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To Students of Objectivism

By Thomas M. Miovas, Jr.

02/14/2012

Objectivism, the philosophy of Ayn Rand, is an integrated system of ideas covering the nature of reality (metaphysics), how the human conscious mind works (epistemology), what one ought to do (ethics), how men should interact with one another in a social context (politics), and the nature of art (aesthetics). Being a philosophy, it is an integrated whole making it one thing in reality – one system of thought. It takes a while to understand this if one has not studied philosophy, but rather has started off with her novels. No part of Objectivism can be torn apart from any other part of her philosophy, and still be a philosophy. If one tried to break it down piecemeal and accepting some but not all of her integrated ideas, then one is not grasping the whole, nor is one an Objectivist. Similarly, if one tries to substitute one aspect of her philosophy with another philosophy or just “common sense”, then one is not an Objectivist.

A great many people read Ayn Rand’s philosophy already having some ideas about the nature of reality and man’s place in it, and hence argue with the points of Objectivism; which is fine, since there is a learning curve, and Objectivism is not a philosophy of commandments handed down from Ayn Rand. However, there are those who do believe that anything goes, so long as they agree with the axioms (existence, identity, and consciousness), and go astray from the philosophy with their own ideas not compatible with Objectivism due to errors of thought.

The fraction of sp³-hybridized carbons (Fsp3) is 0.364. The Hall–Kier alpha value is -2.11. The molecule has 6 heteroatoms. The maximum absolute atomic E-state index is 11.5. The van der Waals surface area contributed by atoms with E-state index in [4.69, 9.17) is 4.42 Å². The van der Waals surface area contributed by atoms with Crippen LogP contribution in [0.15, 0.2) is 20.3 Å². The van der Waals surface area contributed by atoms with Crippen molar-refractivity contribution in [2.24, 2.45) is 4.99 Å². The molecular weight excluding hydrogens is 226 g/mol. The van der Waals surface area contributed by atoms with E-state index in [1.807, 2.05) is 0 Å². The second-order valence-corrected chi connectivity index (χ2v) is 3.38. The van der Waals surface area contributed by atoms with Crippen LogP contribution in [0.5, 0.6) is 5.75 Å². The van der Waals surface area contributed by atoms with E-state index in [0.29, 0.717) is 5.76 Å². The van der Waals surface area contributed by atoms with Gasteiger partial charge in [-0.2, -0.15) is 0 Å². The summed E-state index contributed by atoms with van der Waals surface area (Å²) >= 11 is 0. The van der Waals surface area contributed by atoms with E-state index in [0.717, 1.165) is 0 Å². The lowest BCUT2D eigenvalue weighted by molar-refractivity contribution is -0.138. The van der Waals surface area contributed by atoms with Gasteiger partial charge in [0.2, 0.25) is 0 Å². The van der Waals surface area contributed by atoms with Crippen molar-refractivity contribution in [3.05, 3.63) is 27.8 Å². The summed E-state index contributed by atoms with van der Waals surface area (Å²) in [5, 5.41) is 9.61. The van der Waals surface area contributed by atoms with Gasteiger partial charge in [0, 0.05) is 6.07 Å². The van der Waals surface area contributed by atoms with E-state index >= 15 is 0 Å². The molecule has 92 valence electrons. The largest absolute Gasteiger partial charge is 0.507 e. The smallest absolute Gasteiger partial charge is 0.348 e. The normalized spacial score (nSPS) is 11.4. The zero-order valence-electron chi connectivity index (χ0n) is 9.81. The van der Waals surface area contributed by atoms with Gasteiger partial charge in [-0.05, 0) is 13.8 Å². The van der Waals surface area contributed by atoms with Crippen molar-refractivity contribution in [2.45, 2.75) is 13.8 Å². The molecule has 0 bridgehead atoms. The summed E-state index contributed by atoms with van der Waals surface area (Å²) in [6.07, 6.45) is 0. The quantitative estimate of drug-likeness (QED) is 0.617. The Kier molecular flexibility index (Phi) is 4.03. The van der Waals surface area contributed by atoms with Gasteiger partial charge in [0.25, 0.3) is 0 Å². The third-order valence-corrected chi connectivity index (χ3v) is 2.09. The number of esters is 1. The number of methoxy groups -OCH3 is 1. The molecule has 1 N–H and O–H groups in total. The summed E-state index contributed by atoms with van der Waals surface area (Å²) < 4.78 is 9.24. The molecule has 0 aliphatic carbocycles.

The primary methodology of Objectivism is objectivity – of remaining logically consistent with the facts of reality, rather than going by one’s emotions or being consistent idea to idea or following mere convention of word usages. It is this going by the facts in a non-contradictory manner (logic) that sets Objectivism apart from other philosophies. And this methodology is celebrated among Objectivists even over disagreements, so long as the disagreements are presented in a logical manner. Though it takes a while to learn how to do this method, Objectivism does encourage rational independence; so long as one is not independent of the facts of reality nor the facts about what Objectivism *is* as presented by Ayn Rand while calling oneself an Objectivist.

If you think you have the facts and reason on your side in a disagreement between you and Miss Rand, Dr. Peikoff, Harry Binswanger, Yaron Brook, or anyone else -- then out with it and prove your case. However, if you are going to claim that Libertarianism (rights based on wants and desires), anarcho-capitalism (competition of governments, which Miss Rand specifically rejected), God (for which there is no evidence), rationalism as an ideal (logic not based on facts), Sophism (using pseudo-logic to justify anything you want to do), modern art ( no content smears on canvas), determinism (which rejects reason is volitional) or any other such thing is compatible with Objectivism, then you need to think it through again. Each of these is either a direct contradiction to what Miss Rand taught *is* Objectivism or does not logically (based on the facts) follow from anything she taught. If you want to hold onto such ideas, you are free to do so, but calling yourself an Objectivist while doing so is to be involved in a contradiction; which should be rejected, one way or the other.